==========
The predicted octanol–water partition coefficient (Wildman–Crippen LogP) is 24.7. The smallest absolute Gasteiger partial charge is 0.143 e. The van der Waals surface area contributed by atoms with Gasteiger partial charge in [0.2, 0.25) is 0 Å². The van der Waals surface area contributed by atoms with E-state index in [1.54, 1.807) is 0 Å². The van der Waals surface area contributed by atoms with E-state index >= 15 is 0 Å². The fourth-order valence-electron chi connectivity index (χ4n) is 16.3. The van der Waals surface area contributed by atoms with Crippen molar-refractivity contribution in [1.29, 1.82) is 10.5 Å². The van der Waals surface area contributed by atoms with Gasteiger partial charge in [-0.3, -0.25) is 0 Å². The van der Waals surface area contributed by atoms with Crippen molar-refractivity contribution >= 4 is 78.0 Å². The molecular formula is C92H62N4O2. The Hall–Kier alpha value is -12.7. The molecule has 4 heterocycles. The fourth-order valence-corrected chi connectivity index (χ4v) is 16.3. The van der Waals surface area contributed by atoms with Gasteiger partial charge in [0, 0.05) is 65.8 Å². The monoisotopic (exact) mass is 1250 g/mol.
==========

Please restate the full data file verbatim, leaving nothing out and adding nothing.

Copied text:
The predicted octanol–water partition coefficient (Wildman–Crippen LogP) is 24.7. The smallest absolute Gasteiger partial charge is 0.143 e. The van der Waals surface area contributed by atoms with Gasteiger partial charge in [0.2, 0.25) is 0 Å². The van der Waals surface area contributed by atoms with E-state index in [1.54, 1.807) is 0 Å². The van der Waals surface area contributed by atoms with E-state index >= 15 is 0 Å². The fourth-order valence-electron chi connectivity index (χ4n) is 16.3. The van der Waals surface area contributed by atoms with Crippen molar-refractivity contribution in [1.29, 1.82) is 10.5 Å². The van der Waals surface area contributed by atoms with Gasteiger partial charge in [-0.3, -0.25) is 0 Å². The van der Waals surface area contributed by atoms with Crippen molar-refractivity contribution >= 4 is 78.0 Å². The molecular formula is C92H62N4O2. The Hall–Kier alpha value is -12.7. The molecule has 4 heterocycles. The fourth-order valence-corrected chi connectivity index (χ4v) is 16.3. The van der Waals surface area contributed by atoms with Gasteiger partial charge in [0, 0.05) is 65.8 Å². The monoisotopic (exact) mass is 1250 g/mol.